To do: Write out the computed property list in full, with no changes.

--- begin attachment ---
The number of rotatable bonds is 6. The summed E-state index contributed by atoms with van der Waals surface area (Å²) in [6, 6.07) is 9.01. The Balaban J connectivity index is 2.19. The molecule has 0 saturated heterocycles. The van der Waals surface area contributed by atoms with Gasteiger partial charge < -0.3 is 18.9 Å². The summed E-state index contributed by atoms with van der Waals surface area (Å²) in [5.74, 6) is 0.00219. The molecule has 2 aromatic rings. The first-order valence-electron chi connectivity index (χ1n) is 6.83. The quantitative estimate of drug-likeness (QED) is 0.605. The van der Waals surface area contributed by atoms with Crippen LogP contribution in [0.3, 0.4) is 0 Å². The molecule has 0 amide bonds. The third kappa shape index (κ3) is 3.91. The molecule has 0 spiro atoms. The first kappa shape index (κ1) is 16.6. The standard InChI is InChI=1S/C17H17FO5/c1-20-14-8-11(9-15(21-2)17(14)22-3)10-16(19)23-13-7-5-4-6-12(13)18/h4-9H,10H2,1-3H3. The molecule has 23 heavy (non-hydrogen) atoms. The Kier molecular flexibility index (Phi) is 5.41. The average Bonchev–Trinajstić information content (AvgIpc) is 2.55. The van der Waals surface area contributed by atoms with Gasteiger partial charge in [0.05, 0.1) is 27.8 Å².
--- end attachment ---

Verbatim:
The number of rotatable bonds is 6. The summed E-state index contributed by atoms with van der Waals surface area (Å²) in [6, 6.07) is 9.01. The Balaban J connectivity index is 2.19. The molecule has 0 saturated heterocycles. The van der Waals surface area contributed by atoms with Gasteiger partial charge < -0.3 is 18.9 Å². The summed E-state index contributed by atoms with van der Waals surface area (Å²) in [5.74, 6) is 0.00219. The molecule has 2 aromatic rings. The first-order valence-electron chi connectivity index (χ1n) is 6.83. The quantitative estimate of drug-likeness (QED) is 0.605. The van der Waals surface area contributed by atoms with Crippen LogP contribution in [0.3, 0.4) is 0 Å². The molecule has 0 amide bonds. The third kappa shape index (κ3) is 3.91. The molecule has 0 spiro atoms. The first kappa shape index (κ1) is 16.6. The standard InChI is InChI=1S/C17H17FO5/c1-20-14-8-11(9-15(21-2)17(14)22-3)10-16(19)23-13-7-5-4-6-12(13)18/h4-9H,10H2,1-3H3. The molecule has 23 heavy (non-hydrogen) atoms. The Kier molecular flexibility index (Phi) is 5.41. The average Bonchev–Trinajstić information content (AvgIpc) is 2.55. The van der Waals surface area contributed by atoms with Gasteiger partial charge in [0.05, 0.1) is 27.8 Å².